For your overall health and well-being, we strongly encourage you communicate certain things to your doctor, like if your partner has strangled or attempted to choke you, caused you to have a concussion or traumatic brain injury, threatened you with a weapon, or if you’re experiencing any adverse mental health symptoms, such as PTSD, as a result of the abuse, which are unfortunately very common. If you’re interested in finding a counselor or support group specifically for survivors of intimate partner abuse, our advocates are available 24/7/365 by phone and chat to help you locate local resources, and most are usually free.
It’s also important to tell your doctor if you are pregnant, or if you’re concerned about getting pregnant and don’t want to be. We know that abusers may control reproductive choices in their relationship, so while condoms can prevent most sexually transmitted infections (STIs), the safest and most reliable birth control method for you may be one that your abuser doesn’t know you’re using. You can talk to your health care provider about different forms of birth control that may be harder for your partner to tamper with. They may also be able to provide you with the morning-after pill or emergency contraception you could keep somewhere secret, like at work, in case you’ve been forced to have unprotected sex. If you don’t feel comfortable having conversations about your sexual health with your current doctor (it may be time to find a new one, and) you can always go to your local Planned Parenthood.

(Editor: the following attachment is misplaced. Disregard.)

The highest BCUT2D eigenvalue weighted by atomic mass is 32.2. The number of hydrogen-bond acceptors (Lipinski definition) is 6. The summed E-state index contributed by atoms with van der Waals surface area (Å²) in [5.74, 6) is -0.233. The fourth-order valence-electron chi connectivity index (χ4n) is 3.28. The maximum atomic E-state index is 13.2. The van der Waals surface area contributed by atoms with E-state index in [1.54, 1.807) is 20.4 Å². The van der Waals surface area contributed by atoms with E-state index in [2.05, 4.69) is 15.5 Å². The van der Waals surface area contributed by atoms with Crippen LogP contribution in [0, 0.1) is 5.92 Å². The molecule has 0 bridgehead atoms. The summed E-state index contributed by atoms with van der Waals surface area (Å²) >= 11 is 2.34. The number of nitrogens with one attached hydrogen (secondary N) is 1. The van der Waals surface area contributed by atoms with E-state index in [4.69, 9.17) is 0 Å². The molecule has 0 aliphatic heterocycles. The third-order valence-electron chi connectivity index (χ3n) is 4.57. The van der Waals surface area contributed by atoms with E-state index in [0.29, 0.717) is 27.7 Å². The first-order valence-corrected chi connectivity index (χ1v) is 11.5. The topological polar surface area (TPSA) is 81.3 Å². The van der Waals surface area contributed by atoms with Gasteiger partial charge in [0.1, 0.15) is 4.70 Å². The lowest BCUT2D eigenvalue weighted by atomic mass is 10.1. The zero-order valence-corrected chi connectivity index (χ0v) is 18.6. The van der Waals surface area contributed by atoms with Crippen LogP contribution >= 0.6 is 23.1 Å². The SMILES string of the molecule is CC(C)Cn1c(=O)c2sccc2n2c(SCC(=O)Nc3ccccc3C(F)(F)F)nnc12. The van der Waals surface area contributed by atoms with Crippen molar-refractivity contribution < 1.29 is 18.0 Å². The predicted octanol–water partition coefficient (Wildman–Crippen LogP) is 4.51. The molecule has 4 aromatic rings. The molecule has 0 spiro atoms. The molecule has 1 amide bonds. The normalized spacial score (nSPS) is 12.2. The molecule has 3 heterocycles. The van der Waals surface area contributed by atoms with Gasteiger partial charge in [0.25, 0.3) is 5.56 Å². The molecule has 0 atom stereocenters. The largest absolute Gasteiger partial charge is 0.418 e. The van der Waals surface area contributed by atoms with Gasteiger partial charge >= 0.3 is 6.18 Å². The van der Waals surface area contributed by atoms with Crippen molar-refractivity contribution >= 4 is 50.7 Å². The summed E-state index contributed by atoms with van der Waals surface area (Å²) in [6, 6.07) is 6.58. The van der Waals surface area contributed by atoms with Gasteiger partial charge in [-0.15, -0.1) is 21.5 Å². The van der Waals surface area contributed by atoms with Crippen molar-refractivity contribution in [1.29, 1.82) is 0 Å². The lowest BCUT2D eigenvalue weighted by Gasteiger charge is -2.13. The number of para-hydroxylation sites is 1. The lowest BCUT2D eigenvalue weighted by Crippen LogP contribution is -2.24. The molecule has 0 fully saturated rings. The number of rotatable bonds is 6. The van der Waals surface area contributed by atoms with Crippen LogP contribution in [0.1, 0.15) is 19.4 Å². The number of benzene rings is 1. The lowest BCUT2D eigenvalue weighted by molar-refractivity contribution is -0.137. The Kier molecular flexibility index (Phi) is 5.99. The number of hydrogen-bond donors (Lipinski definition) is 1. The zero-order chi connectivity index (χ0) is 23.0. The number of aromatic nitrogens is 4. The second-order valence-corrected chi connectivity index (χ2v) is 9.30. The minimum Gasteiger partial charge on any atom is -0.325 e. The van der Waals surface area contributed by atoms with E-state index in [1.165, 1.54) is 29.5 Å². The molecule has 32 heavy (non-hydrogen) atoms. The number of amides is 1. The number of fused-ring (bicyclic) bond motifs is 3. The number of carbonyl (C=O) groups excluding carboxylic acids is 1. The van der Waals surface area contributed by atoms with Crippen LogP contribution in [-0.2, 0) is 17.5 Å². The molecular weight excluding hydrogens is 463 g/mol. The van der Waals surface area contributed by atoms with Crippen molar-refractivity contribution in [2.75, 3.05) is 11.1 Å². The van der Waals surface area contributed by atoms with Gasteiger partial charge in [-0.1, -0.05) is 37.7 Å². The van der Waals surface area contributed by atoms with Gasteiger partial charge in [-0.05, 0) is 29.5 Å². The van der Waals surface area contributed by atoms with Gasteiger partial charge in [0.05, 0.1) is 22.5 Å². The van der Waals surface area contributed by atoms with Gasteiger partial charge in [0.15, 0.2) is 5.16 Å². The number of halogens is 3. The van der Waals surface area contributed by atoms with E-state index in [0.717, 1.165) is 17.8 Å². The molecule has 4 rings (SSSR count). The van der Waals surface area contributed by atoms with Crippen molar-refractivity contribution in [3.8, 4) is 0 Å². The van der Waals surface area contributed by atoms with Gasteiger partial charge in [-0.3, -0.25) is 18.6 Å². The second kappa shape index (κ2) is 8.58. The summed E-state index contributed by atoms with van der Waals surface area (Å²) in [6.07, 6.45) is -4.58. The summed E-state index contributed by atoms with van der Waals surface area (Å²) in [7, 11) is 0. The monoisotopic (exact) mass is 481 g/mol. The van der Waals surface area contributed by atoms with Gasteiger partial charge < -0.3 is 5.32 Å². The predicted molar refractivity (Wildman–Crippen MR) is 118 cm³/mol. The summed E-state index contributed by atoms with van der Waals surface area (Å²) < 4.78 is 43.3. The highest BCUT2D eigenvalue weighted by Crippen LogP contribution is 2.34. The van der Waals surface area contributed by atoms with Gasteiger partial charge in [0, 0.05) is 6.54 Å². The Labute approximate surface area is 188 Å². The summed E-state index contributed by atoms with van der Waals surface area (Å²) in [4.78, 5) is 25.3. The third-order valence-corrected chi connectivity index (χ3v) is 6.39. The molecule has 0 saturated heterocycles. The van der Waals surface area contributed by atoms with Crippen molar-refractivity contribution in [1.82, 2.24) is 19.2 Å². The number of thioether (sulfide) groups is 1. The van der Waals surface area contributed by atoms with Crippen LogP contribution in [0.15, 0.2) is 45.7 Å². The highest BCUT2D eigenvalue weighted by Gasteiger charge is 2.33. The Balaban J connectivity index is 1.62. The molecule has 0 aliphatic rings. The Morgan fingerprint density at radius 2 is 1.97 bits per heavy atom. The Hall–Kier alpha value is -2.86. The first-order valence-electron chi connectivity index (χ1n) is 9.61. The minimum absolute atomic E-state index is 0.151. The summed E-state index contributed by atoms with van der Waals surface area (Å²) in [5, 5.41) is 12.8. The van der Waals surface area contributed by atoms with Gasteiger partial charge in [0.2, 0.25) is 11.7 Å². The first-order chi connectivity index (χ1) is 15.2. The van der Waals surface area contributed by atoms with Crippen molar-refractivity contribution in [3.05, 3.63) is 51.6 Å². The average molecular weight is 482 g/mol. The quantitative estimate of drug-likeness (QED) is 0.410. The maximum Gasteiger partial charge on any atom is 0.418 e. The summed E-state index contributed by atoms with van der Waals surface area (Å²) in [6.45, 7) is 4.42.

If you have injuries to your head, face, neck or teeth as a result of violence from your partner, or you have scars or need other reconstructive surgeries due to injuries you received, you may be able to get connected to a doctor through the National Coalition Against Domestic Violence’s Cosmetic and Reconstructive Support Program. Another free program that assists survivors in need of dental work due to domestic violence is the 1-800-Dentist Give Back a Smile Program. You can also find a new general health practitioner through the Health Resources and Services Administration’s FindAHealthCenter.gov website. No matter what your partner tells you, remember that you always have a right to seek medical care if you are injured, in pain, or ill, and if you’re concerned for your life, you always have the right to call 911.
We know that telling someone out loud that your partner has been hurting you, whether emotionally, physically or sexually can be really challenging, so it’s important to practice self-care before, during and after your appointment. Self-care before your appointment could look like writing down (if it’s safe for you) what you want to tell your doctor, so you don’t have to think about it when you get there. During your appointment self-care could include practicing grounding techniques like taking deep breaths, or focusing on the physical sensations of your surroundings. After your visit, it’s important to make some time to recharge, if you have the space to, and do something you enjoy, whether it’s grabbing coffee with a friend, taking a nap, journaling, or reading a favorite book. You deserve to be safe and happy in a healthy relationship based on trust, honesty, mutual respect and equality. Telling your doctor if that’s not the case could be your first step towards getting the safety you so deserve.
If you need to talk any of this through before you talk to your doctor, feel free to reach out to one of our advocates. We’re here 24/7/365 at 1-800-799-SAFE (7233) or by online chat at www.thehotline.org.